...Meanwhile In Boston, The Biggest News Was Still the Sox

A few grisly murders. A lot of economic nightmares. The annual August tease at Fenway Park. Brutally hot weather. Ungodly traffic jams on the Southeast Expressway.

Just your ordinary, average Boston summer. Business (and Going-Out-of-Business) as usual around here. The beat goes on.

As always, there were plenty of high-profile homicides splashed across the front page. "Senseless killings," the papers like to call them. Salem hosted two of the nastiest.

There was balding, middle-aged Thomas Mainotti, who first told Salem police he didn't know anything about a missing young woman last seen boarding his boat. Then he changed his story, admitting they had sailed together, claiming that she had fallen overboard and drowned. Then he disappeared. Days later, a lobster fisherman found the woman on the ocean floor with weights tied around her waist. After a massive manhunt, Mainotti was arrested while breaking into a Maine house five miles short of the Canadian border. He denies involvement in the killing.

On the flip side, there was Amy Carnevale, a 14-year-old cheerleader. According to Salem prosecutors, her jealous 16-year-old ex-boyfriend slashed her throat, stabbed her repeatedly, and then enlisted the help of his friend, throwing her lifeless, weighted body into a pond, laughing the whole time. "Sucks to be you, Amy," he reportedly said as she sank.


Amy Carnevale was my boss's cousin. Apparently, she was a nice kid. Sometimes, senseless things happen to real people.

Meanwhile, despite optimistic talk about upsurges and turnarounds and lights at the ends of various tunnels, the Bay State economic news remained bleak. Vicious layoffs continued at large corporations, small businesses, newspapers, agencies and schools. Days after laying off nearly half its teachers, the Town of Chelsea went into receivership.

In other educational news, Boston's SAT scores remained well below the national average, the Boston Schools Committee died after a multi-year coma, and Mayor Flynn finally appointed a new superintendent. She promptly told the press that she wouldn't rule out a quick exit if Boston's schools didn't show immediate improvement. "I'm fiercely protective of my career," she said.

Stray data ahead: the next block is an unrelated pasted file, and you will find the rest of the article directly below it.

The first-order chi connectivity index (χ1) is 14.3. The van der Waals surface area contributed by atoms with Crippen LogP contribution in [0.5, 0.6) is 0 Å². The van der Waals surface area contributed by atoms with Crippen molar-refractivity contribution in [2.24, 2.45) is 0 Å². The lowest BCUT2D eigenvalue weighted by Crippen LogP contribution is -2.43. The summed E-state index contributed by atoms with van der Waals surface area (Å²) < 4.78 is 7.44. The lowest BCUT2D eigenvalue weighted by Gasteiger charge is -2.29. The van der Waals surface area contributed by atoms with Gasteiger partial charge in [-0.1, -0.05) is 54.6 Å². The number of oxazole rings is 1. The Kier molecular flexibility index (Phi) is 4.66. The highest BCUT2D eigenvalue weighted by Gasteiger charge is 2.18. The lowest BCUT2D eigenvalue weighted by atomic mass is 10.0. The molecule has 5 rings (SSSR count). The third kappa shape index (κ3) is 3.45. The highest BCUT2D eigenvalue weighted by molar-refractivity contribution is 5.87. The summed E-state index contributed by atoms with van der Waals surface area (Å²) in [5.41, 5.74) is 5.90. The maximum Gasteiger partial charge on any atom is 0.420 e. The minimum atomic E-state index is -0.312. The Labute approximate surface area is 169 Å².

Meanwhile, a Black minister named Ellis-Hagler and an Irish teachers' unionist named Doherty launched campaigns to unseat Flynn this November. Nobody noticed.

Of course, the biggest news around Boston over the summer wasn't news at all. It was sports. It always is. In what other city does the only all-news station (WEEI) suddenly decide to become an all-sports station? Only in Beantown.

By early August, Red Sox pennant fever had almost died. The Sox had fallen into fourth, 11 games behind the Blue Jays in the American League Least. WBCN held a mock on-the-air funeral for the home team. But the Sox being the Sox-and the Blue Jays being the Blow Jays--things soon got interesting.

The Sox are now in third, 5 1/2 games back, which isn't bad for a team paying $2.4 million a year to a pitcher (Matt Young) who is psychologically incapable of throwing the ball to first base. Go figure.

Hub sports nuts also got a rare thrill from the New England Patriots, who last Sunday topped Indianapolis, 16-7, to equal their 1990 win total (one). Don't expect too many more.

The summer's most exciting day was August 19. While the rest of the world watched the unfolding events in Moscow (if they were lucky, they might have seen a leading Kennedy School analyst guarantee that Gorbachev would never return to power), Hurricane Bob ripped through New England. It was a perfect storm: plenty of expensive boats crushed in the water, plenty of idiotic TV reporters blowing in the wind, nobody killed or seriously injured.

Otherwise, it was a slow, quiet summer. For weeks, the top non-Sox story was the ongoing plagiarism scandal involving Boston University dean Joachim Maitre, whose commencement speech included 15 paragraphs of a local film critic's essay about declining societal standards. Big deal.

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